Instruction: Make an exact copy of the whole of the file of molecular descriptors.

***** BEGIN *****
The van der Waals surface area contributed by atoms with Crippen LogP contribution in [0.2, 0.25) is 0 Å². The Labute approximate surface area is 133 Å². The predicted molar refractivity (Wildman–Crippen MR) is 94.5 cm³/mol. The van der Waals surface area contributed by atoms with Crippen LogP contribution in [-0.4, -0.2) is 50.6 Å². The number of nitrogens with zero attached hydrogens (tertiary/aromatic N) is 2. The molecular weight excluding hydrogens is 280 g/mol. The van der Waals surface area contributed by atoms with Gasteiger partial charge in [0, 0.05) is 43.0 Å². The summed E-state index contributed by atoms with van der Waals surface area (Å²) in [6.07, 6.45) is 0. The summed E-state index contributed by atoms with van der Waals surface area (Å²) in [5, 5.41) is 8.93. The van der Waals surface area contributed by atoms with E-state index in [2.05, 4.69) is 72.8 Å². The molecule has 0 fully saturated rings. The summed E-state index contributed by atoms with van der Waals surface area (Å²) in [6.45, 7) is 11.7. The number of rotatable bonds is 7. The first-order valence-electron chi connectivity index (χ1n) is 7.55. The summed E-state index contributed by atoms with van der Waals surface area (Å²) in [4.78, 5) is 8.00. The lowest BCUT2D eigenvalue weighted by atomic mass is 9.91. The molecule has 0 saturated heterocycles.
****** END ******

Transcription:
The van der Waals surface area contributed by atoms with Crippen LogP contribution in [0.2, 0.25) is 0 Å². The Labute approximate surface area is 133 Å². The predicted molar refractivity (Wildman–Crippen MR) is 94.5 cm³/mol. The van der Waals surface area contributed by atoms with Crippen LogP contribution in [-0.4, -0.2) is 50.6 Å². The number of nitrogens with zero attached hydrogens (tertiary/aromatic N) is 2. The molecular weight excluding hydrogens is 280 g/mol. The van der Waals surface area contributed by atoms with Gasteiger partial charge in [0, 0.05) is 43.0 Å². The summed E-state index contributed by atoms with van der Waals surface area (Å²) in [6.07, 6.45) is 0. The summed E-state index contributed by atoms with van der Waals surface area (Å²) in [5, 5.41) is 8.93. The van der Waals surface area contributed by atoms with E-state index in [2.05, 4.69) is 72.8 Å². The molecule has 0 fully saturated rings. The summed E-state index contributed by atoms with van der Waals surface area (Å²) in [6.45, 7) is 11.7. The number of rotatable bonds is 7. The first-order valence-electron chi connectivity index (χ1n) is 7.55. The summed E-state index contributed by atoms with van der Waals surface area (Å²) in [4.78, 5) is 8.00. The lowest BCUT2D eigenvalue weighted by atomic mass is 9.91. The molecule has 0 saturated heterocycles.